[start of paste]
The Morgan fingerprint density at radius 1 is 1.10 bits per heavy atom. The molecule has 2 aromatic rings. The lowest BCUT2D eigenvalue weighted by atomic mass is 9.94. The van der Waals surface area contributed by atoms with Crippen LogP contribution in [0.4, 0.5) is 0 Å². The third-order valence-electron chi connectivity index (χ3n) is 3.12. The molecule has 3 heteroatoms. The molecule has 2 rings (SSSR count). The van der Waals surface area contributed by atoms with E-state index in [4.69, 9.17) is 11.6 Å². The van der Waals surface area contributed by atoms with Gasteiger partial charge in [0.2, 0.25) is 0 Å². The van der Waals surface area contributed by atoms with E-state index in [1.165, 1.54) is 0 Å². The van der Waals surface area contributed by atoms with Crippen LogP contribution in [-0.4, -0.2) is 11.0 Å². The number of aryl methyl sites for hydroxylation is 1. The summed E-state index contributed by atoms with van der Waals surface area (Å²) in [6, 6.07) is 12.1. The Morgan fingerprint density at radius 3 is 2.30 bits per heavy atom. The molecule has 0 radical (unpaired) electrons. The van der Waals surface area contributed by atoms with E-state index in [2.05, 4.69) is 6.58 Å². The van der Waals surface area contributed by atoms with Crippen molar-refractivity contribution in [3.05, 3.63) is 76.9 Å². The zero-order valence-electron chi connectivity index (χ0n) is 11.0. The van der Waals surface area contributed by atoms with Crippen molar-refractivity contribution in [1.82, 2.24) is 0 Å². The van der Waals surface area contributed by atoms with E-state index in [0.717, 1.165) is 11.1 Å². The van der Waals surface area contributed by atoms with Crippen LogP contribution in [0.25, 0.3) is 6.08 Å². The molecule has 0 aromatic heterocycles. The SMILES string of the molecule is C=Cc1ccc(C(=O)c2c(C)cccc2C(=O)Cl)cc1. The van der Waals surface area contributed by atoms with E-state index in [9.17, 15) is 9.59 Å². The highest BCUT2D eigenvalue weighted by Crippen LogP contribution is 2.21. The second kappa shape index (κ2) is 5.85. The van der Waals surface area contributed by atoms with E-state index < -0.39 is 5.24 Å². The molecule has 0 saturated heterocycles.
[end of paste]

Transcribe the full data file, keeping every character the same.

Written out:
The Morgan fingerprint density at radius 1 is 1.10 bits per heavy atom. The molecule has 2 aromatic rings. The lowest BCUT2D eigenvalue weighted by atomic mass is 9.94. The van der Waals surface area contributed by atoms with Crippen LogP contribution in [0.4, 0.5) is 0 Å². The third-order valence-electron chi connectivity index (χ3n) is 3.12. The molecule has 3 heteroatoms. The molecule has 2 rings (SSSR count). The van der Waals surface area contributed by atoms with E-state index in [4.69, 9.17) is 11.6 Å². The van der Waals surface area contributed by atoms with Gasteiger partial charge in [0.2, 0.25) is 0 Å². The van der Waals surface area contributed by atoms with E-state index in [1.165, 1.54) is 0 Å². The van der Waals surface area contributed by atoms with Crippen LogP contribution in [-0.4, -0.2) is 11.0 Å². The number of aryl methyl sites for hydroxylation is 1. The summed E-state index contributed by atoms with van der Waals surface area (Å²) in [6, 6.07) is 12.1. The Morgan fingerprint density at radius 3 is 2.30 bits per heavy atom. The molecule has 0 radical (unpaired) electrons. The van der Waals surface area contributed by atoms with E-state index in [2.05, 4.69) is 6.58 Å². The van der Waals surface area contributed by atoms with Crippen molar-refractivity contribution in [3.05, 3.63) is 76.9 Å². The zero-order valence-electron chi connectivity index (χ0n) is 11.0. The van der Waals surface area contributed by atoms with Crippen molar-refractivity contribution in [1.82, 2.24) is 0 Å². The van der Waals surface area contributed by atoms with E-state index in [0.717, 1.165) is 11.1 Å². The van der Waals surface area contributed by atoms with Crippen LogP contribution in [0.25, 0.3) is 6.08 Å². The molecule has 0 aromatic heterocycles. The SMILES string of the molecule is C=Cc1ccc(C(=O)c2c(C)cccc2C(=O)Cl)cc1. The van der Waals surface area contributed by atoms with E-state index in [9.17, 15) is 9.59 Å². The highest BCUT2D eigenvalue weighted by Crippen LogP contribution is 2.21. The second kappa shape index (κ2) is 5.85. The van der Waals surface area contributed by atoms with E-state index < -0.39 is 5.24 Å². The molecule has 0 saturated heterocycles.